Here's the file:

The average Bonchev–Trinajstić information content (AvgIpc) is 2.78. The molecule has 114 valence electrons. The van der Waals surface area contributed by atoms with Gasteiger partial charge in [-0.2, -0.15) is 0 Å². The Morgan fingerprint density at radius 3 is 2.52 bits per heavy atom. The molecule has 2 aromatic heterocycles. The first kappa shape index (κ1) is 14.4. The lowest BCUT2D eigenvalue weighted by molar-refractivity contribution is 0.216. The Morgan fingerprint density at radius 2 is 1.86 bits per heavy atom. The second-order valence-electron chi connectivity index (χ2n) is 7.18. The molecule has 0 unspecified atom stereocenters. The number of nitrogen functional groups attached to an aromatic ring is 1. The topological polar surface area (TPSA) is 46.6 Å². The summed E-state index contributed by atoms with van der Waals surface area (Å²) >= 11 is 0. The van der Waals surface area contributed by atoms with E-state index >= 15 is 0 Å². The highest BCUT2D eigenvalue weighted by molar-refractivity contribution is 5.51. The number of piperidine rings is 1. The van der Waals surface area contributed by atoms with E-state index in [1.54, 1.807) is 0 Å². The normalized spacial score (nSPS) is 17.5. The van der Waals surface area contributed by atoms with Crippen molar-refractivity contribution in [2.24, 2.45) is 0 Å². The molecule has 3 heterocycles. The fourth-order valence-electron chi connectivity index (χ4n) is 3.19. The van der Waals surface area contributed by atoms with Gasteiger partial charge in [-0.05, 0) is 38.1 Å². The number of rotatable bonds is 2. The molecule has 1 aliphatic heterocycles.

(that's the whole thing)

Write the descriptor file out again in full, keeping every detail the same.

The average Bonchev–Trinajstić information content (AvgIpc) is 2.78. The molecule has 114 valence electrons. The van der Waals surface area contributed by atoms with Gasteiger partial charge in [-0.2, -0.15) is 0 Å². The Morgan fingerprint density at radius 3 is 2.52 bits per heavy atom. The molecule has 2 aromatic heterocycles. The first kappa shape index (κ1) is 14.4. The lowest BCUT2D eigenvalue weighted by molar-refractivity contribution is 0.216. The Morgan fingerprint density at radius 2 is 1.86 bits per heavy atom. The second-order valence-electron chi connectivity index (χ2n) is 7.18. The molecule has 0 unspecified atom stereocenters. The number of nitrogen functional groups attached to an aromatic ring is 1. The topological polar surface area (TPSA) is 46.6 Å². The summed E-state index contributed by atoms with van der Waals surface area (Å²) >= 11 is 0. The van der Waals surface area contributed by atoms with E-state index >= 15 is 0 Å². The highest BCUT2D eigenvalue weighted by molar-refractivity contribution is 5.51. The number of piperidine rings is 1. The van der Waals surface area contributed by atoms with E-state index in [1.54, 1.807) is 0 Å². The normalized spacial score (nSPS) is 17.5. The van der Waals surface area contributed by atoms with Crippen molar-refractivity contribution in [2.24, 2.45) is 0 Å². The molecule has 3 heterocycles. The fourth-order valence-electron chi connectivity index (χ4n) is 3.19. The van der Waals surface area contributed by atoms with Gasteiger partial charge in [-0.05, 0) is 38.1 Å². The number of rotatable bonds is 2. The molecule has 1 aliphatic heterocycles.